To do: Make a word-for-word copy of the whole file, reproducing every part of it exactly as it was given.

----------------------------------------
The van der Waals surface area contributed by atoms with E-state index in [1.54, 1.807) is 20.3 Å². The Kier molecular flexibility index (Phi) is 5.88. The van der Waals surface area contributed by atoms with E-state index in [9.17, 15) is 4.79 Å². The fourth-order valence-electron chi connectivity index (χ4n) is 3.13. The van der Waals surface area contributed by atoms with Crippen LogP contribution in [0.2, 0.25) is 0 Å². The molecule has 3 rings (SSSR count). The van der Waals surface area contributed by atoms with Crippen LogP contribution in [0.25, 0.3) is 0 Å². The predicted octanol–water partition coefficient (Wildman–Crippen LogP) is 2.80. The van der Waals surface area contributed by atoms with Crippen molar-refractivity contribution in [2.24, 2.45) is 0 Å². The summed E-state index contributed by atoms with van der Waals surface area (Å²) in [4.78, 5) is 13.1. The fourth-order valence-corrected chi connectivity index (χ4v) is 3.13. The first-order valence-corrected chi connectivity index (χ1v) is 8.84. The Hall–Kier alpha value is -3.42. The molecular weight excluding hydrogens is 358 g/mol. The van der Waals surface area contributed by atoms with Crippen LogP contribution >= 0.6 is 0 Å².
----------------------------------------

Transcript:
The van der Waals surface area contributed by atoms with E-state index in [1.54, 1.807) is 20.3 Å². The Kier molecular flexibility index (Phi) is 5.88. The van der Waals surface area contributed by atoms with E-state index in [9.17, 15) is 4.79 Å². The fourth-order valence-electron chi connectivity index (χ4n) is 3.13. The van der Waals surface area contributed by atoms with Crippen LogP contribution in [0.2, 0.25) is 0 Å². The molecule has 3 rings (SSSR count). The van der Waals surface area contributed by atoms with Crippen LogP contribution in [0.25, 0.3) is 0 Å². The predicted octanol–water partition coefficient (Wildman–Crippen LogP) is 2.80. The van der Waals surface area contributed by atoms with Crippen molar-refractivity contribution in [2.24, 2.45) is 0 Å². The summed E-state index contributed by atoms with van der Waals surface area (Å²) in [4.78, 5) is 13.1. The fourth-order valence-corrected chi connectivity index (χ4v) is 3.13. The first-order valence-corrected chi connectivity index (χ1v) is 8.84. The Hall–Kier alpha value is -3.42. The molecular weight excluding hydrogens is 358 g/mol. The van der Waals surface area contributed by atoms with Crippen LogP contribution >= 0.6 is 0 Å².